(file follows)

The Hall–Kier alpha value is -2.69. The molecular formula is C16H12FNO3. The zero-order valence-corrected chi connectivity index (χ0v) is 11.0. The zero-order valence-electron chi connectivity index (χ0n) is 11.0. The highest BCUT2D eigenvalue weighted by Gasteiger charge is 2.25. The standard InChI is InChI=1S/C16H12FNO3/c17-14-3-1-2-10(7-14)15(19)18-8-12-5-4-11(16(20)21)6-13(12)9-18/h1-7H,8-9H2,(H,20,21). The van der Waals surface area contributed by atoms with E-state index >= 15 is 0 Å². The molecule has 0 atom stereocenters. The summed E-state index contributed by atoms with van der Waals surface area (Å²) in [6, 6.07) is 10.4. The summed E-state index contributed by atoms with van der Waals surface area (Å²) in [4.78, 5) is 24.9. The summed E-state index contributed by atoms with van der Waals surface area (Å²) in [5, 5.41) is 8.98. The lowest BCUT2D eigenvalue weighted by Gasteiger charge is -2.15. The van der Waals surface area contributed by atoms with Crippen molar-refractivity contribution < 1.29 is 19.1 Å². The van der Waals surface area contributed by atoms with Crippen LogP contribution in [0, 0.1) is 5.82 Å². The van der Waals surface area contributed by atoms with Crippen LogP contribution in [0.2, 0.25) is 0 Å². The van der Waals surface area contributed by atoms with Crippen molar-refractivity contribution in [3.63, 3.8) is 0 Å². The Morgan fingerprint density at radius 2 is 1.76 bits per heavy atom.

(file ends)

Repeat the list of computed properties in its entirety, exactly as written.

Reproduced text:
The Hall–Kier alpha value is -2.69. The molecular formula is C16H12FNO3. The zero-order valence-corrected chi connectivity index (χ0v) is 11.0. The zero-order valence-electron chi connectivity index (χ0n) is 11.0. The highest BCUT2D eigenvalue weighted by Gasteiger charge is 2.25. The standard InChI is InChI=1S/C16H12FNO3/c17-14-3-1-2-10(7-14)15(19)18-8-12-5-4-11(16(20)21)6-13(12)9-18/h1-7H,8-9H2,(H,20,21). The van der Waals surface area contributed by atoms with E-state index >= 15 is 0 Å². The molecule has 0 atom stereocenters. The summed E-state index contributed by atoms with van der Waals surface area (Å²) in [6, 6.07) is 10.4. The summed E-state index contributed by atoms with van der Waals surface area (Å²) in [4.78, 5) is 24.9. The summed E-state index contributed by atoms with van der Waals surface area (Å²) in [5, 5.41) is 8.98. The lowest BCUT2D eigenvalue weighted by Gasteiger charge is -2.15. The van der Waals surface area contributed by atoms with Crippen molar-refractivity contribution < 1.29 is 19.1 Å². The van der Waals surface area contributed by atoms with Crippen LogP contribution in [0, 0.1) is 5.82 Å². The van der Waals surface area contributed by atoms with Crippen LogP contribution in [0.2, 0.25) is 0 Å². The van der Waals surface area contributed by atoms with Crippen molar-refractivity contribution in [3.63, 3.8) is 0 Å². The Morgan fingerprint density at radius 2 is 1.76 bits per heavy atom.